Thursday September 05, 2013

How Dropbox Resolves Conflicts, Or Not

Guido van Rossum, now at Dropbox, is starting a series of posts that describe how the Dropbox data store syncs arbitrary tables of data across clients. Of note to me is how they resolve conflicts. In short, they don’t:

If you’re familiar with the theory of Operational Transformation (OT), you might be surprised that the server doesn’t even attempt to resolve conflicts. We use OT-style conflict resolution on the client, but leave the server to simply serialize requests. This allows conflict resolution to be defined by the client — your app — giving you more freedom than traditional approaches (which usually require that the rules for conflict resolution be fixed). As you will see next time, a Datastore API client may customize conflict resolution to fit its own requirements.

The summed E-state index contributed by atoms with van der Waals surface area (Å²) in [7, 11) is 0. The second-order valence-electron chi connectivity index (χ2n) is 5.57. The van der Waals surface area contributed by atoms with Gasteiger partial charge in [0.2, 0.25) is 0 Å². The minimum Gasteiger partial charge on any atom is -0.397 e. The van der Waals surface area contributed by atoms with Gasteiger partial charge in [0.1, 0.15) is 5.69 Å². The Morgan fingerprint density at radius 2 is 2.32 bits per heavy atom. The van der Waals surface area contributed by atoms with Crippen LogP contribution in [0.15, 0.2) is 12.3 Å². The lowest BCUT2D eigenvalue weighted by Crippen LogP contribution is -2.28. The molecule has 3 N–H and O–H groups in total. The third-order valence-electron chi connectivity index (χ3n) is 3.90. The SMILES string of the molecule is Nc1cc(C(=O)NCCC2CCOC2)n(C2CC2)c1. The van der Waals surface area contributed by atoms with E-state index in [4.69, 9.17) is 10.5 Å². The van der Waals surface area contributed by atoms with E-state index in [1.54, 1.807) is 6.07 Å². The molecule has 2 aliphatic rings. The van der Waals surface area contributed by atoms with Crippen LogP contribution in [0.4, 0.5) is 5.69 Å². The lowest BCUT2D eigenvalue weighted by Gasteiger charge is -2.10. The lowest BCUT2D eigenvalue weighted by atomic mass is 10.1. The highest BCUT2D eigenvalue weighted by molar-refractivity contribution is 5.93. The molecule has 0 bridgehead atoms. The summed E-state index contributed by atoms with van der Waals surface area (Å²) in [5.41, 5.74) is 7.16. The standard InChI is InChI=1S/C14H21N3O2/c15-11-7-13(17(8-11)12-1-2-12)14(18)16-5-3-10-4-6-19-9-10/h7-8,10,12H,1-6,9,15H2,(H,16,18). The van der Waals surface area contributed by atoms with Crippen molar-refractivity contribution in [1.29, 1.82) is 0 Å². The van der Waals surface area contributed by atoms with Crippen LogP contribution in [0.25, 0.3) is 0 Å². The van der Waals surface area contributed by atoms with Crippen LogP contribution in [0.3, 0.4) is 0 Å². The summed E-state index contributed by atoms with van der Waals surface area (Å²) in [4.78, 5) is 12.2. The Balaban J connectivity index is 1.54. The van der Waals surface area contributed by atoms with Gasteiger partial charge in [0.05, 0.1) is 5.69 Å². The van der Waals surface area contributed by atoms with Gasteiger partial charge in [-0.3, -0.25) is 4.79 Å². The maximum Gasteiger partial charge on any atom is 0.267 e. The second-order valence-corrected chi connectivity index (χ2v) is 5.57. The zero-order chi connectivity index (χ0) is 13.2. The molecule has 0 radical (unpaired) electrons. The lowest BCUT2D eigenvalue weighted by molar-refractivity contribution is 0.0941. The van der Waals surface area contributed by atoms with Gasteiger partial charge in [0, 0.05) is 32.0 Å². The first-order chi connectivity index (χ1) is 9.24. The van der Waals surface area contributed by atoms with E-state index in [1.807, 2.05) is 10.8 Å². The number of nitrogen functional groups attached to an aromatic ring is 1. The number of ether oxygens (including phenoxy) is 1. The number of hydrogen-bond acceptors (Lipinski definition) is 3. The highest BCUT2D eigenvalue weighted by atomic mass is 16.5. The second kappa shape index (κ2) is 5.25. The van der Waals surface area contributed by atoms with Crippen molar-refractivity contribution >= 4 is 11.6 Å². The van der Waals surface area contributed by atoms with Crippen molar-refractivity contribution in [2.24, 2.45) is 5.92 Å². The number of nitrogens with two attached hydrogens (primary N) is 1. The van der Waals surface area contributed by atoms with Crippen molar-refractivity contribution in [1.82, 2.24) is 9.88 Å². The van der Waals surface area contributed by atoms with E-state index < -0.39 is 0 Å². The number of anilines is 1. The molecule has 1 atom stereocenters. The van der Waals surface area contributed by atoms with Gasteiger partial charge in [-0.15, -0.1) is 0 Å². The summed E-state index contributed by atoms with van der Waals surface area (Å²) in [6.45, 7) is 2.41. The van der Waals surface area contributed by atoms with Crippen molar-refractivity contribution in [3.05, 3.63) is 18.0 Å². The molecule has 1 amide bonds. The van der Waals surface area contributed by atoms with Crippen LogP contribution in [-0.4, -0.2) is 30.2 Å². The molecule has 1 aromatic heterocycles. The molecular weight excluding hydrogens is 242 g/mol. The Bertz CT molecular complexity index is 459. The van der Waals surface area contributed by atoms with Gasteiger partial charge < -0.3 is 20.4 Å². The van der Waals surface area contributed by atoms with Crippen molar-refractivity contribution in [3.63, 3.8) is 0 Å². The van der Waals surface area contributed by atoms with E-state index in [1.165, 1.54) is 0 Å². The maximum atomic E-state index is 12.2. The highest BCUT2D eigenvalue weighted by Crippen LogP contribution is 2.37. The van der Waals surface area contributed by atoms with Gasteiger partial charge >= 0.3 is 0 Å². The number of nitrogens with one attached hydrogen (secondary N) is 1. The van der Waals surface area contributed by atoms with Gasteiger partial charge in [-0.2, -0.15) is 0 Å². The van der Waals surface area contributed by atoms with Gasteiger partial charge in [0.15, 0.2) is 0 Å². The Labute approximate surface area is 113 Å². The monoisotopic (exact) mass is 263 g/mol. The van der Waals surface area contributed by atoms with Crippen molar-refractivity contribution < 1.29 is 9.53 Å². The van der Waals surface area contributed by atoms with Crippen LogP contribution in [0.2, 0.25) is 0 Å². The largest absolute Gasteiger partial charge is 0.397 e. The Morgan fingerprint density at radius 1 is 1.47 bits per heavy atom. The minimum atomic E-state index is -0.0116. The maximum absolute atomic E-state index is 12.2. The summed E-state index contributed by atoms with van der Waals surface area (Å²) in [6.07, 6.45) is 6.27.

Quite reminiscent of git. You try to apply your batch of changes. If Dropbox says you are not up to date with other changes, it’s your job to replay your set of changes on top of the current state of truth. Then you try to apply your freshly rebased batch of changes back to the server again.

General purpose syncing is hard, hard, work. This series will be useful not just because it shows off Dropbox’s forethought, but because it shows how much engineering is necessary to solve the really useful problems we have today.